Young people from the traveller community had been telling their detached workers on the local estate that that they were getting into trouble for fishing illegally. The Youth Opportunity Fund in Wiltshire (WYPOF) offered a way to legalise the activities that people were already engaged in. Young people applied for YOF funding to secure 10 licences, fishing and camping equipment.
Young people originally wanted to revamp a bus stop that they regularly used as an unofficial youth shelter. This proposal was rejected because of concerns about noise and litter. At the same time the church council felt that the church buildings were underused and offered the undercroft building as an alternative venue for young people to meet. Local Network Funding helped to ensure the site was fit for purpose and equipped with facilities. The Welland Youth Group have agreed a contract with the development group of the church and have enjoyed the use of the undercroft for a number of years.
Young people who used Mesnes Park complained to detached youth workers that the park was unsafe and had few facilities for them. The detached team challenged young people to do something about this; in response young people formed a youth action group. The action group raised the issue with the council and worked to gain the opinions and support of other young people. As a result the regeneration of the park has become a prominent community issue. Temporary lighting and a skate ramp has been put in place for the short term, and the action group is involved in the planning for the longer term regeneration. The experience of the youth action group has reinvigorated the youth council. The process has highlighted the importance of young people’s participation and the council and other organisations are increasingly seeking to involve the young people in their work.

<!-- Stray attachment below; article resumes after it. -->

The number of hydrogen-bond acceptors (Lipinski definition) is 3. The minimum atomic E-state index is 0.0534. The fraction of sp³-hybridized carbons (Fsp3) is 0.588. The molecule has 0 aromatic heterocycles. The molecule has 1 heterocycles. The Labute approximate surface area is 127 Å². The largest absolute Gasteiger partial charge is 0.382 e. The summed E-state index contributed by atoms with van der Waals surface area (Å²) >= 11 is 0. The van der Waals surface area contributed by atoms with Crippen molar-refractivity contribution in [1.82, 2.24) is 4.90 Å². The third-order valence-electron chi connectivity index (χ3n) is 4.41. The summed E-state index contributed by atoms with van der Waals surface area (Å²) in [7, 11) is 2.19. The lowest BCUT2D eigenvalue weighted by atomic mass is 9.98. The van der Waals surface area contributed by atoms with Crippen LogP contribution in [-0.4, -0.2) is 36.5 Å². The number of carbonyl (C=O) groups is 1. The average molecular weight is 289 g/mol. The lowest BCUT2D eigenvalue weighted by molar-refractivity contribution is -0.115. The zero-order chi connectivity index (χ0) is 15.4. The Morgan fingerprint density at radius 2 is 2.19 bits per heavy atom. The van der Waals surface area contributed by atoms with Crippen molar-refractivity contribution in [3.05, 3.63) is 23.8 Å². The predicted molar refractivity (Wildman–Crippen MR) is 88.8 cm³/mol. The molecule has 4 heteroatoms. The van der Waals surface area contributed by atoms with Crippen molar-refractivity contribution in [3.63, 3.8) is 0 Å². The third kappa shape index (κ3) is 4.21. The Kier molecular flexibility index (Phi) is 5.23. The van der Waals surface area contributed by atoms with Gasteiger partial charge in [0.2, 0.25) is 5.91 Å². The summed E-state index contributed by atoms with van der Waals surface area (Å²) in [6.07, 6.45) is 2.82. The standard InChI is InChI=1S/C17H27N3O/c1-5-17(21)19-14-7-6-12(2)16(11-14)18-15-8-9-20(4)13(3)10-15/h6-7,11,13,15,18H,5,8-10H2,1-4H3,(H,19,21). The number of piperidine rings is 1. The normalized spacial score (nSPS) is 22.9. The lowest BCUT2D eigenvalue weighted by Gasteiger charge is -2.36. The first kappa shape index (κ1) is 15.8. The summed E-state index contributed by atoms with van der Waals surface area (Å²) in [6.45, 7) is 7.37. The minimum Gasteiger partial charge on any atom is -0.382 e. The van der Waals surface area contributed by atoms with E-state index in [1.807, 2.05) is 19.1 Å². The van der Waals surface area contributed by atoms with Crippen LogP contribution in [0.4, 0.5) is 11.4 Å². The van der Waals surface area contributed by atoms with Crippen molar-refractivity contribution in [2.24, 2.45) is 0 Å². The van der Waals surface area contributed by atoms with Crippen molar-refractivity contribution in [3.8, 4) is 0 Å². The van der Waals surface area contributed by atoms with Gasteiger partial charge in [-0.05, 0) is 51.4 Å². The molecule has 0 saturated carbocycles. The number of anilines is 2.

Young people in the village had been using a bus stop as an informal youth shelter. This had generated tensions with some residents living nearby. As a result of the tensions the parish council invited young people and local residents to a round table meeting. This established the need for young people to have a meeting place of their own. Connexions and Young Farmers worked with the young people in developing their plans whilst the council sought a suitable place to locate a youth shelter. The council supported the young people throughout the lengthy process and the young people now have a straw bale construction that they can call their own.
Young people identified, during a consultation that there was nowhere for young people in Darton to hang out. A group, Parklife was formed with young people to look at ways in which parks in the area could be improved. Parklife organised a number of events, one of which was a trial skate park. The skate park was a great success and after applying for and receiving funding a permanent skate park is about to be built.